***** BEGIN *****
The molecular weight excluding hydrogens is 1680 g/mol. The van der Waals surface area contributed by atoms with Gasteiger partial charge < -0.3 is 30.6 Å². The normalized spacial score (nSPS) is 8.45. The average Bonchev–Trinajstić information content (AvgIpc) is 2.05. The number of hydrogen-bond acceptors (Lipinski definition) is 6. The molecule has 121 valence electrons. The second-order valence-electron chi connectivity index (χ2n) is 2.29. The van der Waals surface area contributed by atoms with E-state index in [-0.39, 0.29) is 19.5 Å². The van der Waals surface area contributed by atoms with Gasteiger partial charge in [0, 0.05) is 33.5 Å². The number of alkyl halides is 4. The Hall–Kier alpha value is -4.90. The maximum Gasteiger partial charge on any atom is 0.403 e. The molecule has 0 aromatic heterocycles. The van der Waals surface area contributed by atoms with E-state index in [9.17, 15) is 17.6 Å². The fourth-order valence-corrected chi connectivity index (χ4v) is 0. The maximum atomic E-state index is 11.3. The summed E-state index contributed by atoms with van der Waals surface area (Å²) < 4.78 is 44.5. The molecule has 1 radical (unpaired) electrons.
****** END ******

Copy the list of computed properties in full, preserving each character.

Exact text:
The molecular weight excluding hydrogens is 1680 g/mol. The van der Waals surface area contributed by atoms with Gasteiger partial charge < -0.3 is 30.6 Å². The normalized spacial score (nSPS) is 8.45. The average Bonchev–Trinajstić information content (AvgIpc) is 2.05. The number of hydrogen-bond acceptors (Lipinski definition) is 6. The molecule has 121 valence electrons. The second-order valence-electron chi connectivity index (χ2n) is 2.29. The van der Waals surface area contributed by atoms with E-state index in [-0.39, 0.29) is 19.5 Å². The van der Waals surface area contributed by atoms with Gasteiger partial charge in [0, 0.05) is 33.5 Å². The number of alkyl halides is 4. The Hall–Kier alpha value is -4.90. The maximum Gasteiger partial charge on any atom is 0.403 e. The molecule has 0 aromatic heterocycles. The van der Waals surface area contributed by atoms with E-state index in [9.17, 15) is 17.6 Å². The fourth-order valence-corrected chi connectivity index (χ4v) is 0. The maximum atomic E-state index is 11.3. The summed E-state index contributed by atoms with van der Waals surface area (Å²) < 4.78 is 44.5. The molecule has 1 radical (unpaired) electrons.